How Learning Languages Can Save Them: The Power of Individual Efforts in Saving Endangered Languages

Written by Dyami Millarson

Many people believe that the only way to save endangered or minority languages is through language education, revitalisation, and documentation efforts. However, I believe that there is a simpler solution: learning the language. Our brains are like computers or books that store information, and when we learn a language, we store that language in our brains. In essence, language-learning is the primordial way of language-documentation, by storing linguistic information in our brains. Through my experience of acquiring languages such as Wangerooge Frisian, Sagelterland Frisian, Bargum Frisian, Langenhorn Frisian, Ockholm Frisian, and many more, I am a witness of the fact that languages can be saved by simply learning them.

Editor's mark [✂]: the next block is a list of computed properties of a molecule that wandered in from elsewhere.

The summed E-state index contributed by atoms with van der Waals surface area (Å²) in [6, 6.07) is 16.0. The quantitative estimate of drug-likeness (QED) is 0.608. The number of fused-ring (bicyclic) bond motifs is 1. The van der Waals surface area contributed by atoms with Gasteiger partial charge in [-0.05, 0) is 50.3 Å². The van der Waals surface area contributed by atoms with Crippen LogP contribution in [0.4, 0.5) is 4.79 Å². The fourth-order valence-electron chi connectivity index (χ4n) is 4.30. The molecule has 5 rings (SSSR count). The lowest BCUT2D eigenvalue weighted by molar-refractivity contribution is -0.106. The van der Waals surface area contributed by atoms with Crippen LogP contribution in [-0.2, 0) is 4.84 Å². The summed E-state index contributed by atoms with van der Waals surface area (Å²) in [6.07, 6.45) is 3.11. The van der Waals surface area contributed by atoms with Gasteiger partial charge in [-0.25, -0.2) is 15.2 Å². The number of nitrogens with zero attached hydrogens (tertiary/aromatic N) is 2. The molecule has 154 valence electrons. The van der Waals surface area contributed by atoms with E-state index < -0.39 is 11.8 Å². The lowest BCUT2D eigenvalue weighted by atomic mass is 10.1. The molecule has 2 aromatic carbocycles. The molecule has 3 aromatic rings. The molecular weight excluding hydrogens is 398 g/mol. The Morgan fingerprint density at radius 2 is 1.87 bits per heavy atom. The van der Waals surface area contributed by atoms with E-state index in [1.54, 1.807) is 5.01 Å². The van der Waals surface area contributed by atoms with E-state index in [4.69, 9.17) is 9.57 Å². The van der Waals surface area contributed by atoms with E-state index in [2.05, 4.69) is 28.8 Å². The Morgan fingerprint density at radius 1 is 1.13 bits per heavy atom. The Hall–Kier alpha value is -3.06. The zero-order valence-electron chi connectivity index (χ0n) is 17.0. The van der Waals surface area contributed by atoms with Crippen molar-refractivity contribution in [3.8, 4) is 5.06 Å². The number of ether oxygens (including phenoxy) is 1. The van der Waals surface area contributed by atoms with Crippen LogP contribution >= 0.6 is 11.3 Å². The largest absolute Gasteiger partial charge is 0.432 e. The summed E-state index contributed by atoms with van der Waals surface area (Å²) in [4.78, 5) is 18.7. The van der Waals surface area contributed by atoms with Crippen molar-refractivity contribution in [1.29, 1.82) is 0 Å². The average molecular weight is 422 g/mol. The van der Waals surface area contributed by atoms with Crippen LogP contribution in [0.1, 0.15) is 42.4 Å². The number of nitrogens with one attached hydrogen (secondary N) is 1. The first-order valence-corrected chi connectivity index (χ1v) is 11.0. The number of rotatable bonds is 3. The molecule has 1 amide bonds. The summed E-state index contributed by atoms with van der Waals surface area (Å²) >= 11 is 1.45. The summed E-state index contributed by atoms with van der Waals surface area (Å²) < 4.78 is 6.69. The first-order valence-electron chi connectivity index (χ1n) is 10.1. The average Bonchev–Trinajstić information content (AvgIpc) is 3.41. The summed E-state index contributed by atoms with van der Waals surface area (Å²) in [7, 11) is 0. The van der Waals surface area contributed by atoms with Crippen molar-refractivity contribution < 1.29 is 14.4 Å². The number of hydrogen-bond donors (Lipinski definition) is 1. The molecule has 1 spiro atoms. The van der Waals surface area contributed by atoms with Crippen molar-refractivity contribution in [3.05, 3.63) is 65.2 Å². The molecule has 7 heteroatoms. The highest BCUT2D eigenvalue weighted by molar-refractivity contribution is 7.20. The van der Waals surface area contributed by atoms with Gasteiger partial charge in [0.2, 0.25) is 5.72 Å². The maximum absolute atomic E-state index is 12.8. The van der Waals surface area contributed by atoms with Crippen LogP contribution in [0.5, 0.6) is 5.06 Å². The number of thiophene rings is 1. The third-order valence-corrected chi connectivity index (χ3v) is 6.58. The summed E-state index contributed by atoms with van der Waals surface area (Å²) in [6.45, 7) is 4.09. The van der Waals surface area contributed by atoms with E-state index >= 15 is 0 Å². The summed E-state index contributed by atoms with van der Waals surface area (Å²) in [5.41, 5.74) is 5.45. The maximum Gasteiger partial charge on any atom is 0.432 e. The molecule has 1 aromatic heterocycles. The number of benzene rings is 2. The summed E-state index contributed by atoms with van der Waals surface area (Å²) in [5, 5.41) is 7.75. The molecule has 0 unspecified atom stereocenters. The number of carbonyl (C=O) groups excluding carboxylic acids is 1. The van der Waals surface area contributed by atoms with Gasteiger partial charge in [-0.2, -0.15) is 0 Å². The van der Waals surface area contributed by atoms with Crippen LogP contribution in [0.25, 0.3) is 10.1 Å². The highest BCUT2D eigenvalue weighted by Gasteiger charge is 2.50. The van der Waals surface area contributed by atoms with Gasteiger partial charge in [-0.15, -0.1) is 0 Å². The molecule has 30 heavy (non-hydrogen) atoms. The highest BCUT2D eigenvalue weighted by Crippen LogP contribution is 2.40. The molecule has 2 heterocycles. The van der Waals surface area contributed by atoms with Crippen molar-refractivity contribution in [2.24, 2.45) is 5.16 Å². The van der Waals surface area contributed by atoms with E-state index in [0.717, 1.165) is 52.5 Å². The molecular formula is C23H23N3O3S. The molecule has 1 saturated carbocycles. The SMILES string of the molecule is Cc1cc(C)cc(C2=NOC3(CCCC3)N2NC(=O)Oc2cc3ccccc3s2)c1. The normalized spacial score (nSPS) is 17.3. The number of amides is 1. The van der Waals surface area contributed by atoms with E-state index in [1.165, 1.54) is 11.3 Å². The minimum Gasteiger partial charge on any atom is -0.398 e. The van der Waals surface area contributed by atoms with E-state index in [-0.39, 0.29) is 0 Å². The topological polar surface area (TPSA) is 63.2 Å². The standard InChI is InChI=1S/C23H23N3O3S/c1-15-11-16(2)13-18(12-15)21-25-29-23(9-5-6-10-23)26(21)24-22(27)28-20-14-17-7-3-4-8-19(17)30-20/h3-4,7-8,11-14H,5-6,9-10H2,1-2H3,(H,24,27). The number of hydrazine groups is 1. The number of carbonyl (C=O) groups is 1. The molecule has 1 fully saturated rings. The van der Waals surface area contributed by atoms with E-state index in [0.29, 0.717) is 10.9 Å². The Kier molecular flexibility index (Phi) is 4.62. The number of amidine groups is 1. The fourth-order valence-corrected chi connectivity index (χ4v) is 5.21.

Language death is a global problem, but the answer is right in front of us. As individuals, we can take action to reverse the decline of endangered and minority languages by simply learning them. In doing so, we not only save the language but also document it in our minds for future generations. They may wish to adopt the language from us at a later point in time. Learning a language is a crucial step in saving it from extinction. When we learn a language, we not only acquire the language itself, but we also gain insight into the culture and worldview of the speakers of that language. This knowledge can help us to better appreciate the language and understand why it is worth preserving. As more people learn the language, it becomes more widely used and begins to gain recognition and status. This can help to promote its use and encourage its preservation. Learning is also important for dead languages; for learning to actively use a dead language is the way to make it a living language again, which contributes to the linguistic diversity of the world.